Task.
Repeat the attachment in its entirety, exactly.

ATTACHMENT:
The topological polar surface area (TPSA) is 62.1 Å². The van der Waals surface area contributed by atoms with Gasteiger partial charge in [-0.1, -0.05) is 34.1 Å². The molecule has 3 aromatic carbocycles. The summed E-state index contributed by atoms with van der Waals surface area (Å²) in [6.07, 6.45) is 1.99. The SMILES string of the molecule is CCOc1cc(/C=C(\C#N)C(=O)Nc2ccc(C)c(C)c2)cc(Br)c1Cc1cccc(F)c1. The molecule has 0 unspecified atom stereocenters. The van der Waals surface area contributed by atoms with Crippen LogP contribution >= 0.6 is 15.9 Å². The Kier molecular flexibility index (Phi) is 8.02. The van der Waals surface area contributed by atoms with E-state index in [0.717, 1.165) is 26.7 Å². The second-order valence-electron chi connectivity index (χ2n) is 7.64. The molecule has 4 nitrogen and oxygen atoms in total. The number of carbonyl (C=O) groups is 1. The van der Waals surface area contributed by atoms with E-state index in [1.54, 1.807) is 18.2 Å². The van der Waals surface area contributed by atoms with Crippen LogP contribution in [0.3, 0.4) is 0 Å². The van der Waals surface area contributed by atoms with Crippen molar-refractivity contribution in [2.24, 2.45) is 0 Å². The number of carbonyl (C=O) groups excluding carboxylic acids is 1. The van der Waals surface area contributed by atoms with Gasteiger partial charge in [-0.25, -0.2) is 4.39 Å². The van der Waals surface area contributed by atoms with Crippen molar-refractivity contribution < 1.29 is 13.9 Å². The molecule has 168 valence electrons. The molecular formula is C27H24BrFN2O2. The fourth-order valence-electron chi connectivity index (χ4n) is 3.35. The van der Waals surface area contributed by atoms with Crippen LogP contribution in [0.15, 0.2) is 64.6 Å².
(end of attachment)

The topological polar surface area (TPSA) is 62.1 Å². The van der Waals surface area contributed by atoms with Gasteiger partial charge in [-0.1, -0.05) is 34.1 Å². The molecule has 3 aromatic carbocycles. The summed E-state index contributed by atoms with van der Waals surface area (Å²) in [6.07, 6.45) is 1.99. The SMILES string of the molecule is CCOc1cc(/C=C(\C#N)C(=O)Nc2ccc(C)c(C)c2)cc(Br)c1Cc1cccc(F)c1. The molecule has 0 unspecified atom stereocenters. The van der Waals surface area contributed by atoms with Crippen LogP contribution >= 0.6 is 15.9 Å². The Kier molecular flexibility index (Phi) is 8.02. The van der Waals surface area contributed by atoms with E-state index in [0.717, 1.165) is 26.7 Å². The second-order valence-electron chi connectivity index (χ2n) is 7.64. The molecule has 4 nitrogen and oxygen atoms in total. The number of carbonyl (C=O) groups is 1. The van der Waals surface area contributed by atoms with E-state index in [1.54, 1.807) is 18.2 Å². The van der Waals surface area contributed by atoms with Crippen LogP contribution in [0.3, 0.4) is 0 Å². The van der Waals surface area contributed by atoms with Crippen molar-refractivity contribution in [2.24, 2.45) is 0 Å². The number of carbonyl (C=O) groups excluding carboxylic acids is 1. The van der Waals surface area contributed by atoms with Gasteiger partial charge in [-0.25, -0.2) is 4.39 Å². The van der Waals surface area contributed by atoms with Crippen molar-refractivity contribution < 1.29 is 13.9 Å². The molecule has 168 valence electrons. The molecular formula is C27H24BrFN2O2. The fourth-order valence-electron chi connectivity index (χ4n) is 3.35. The van der Waals surface area contributed by atoms with Crippen LogP contribution in [0.15, 0.2) is 64.6 Å².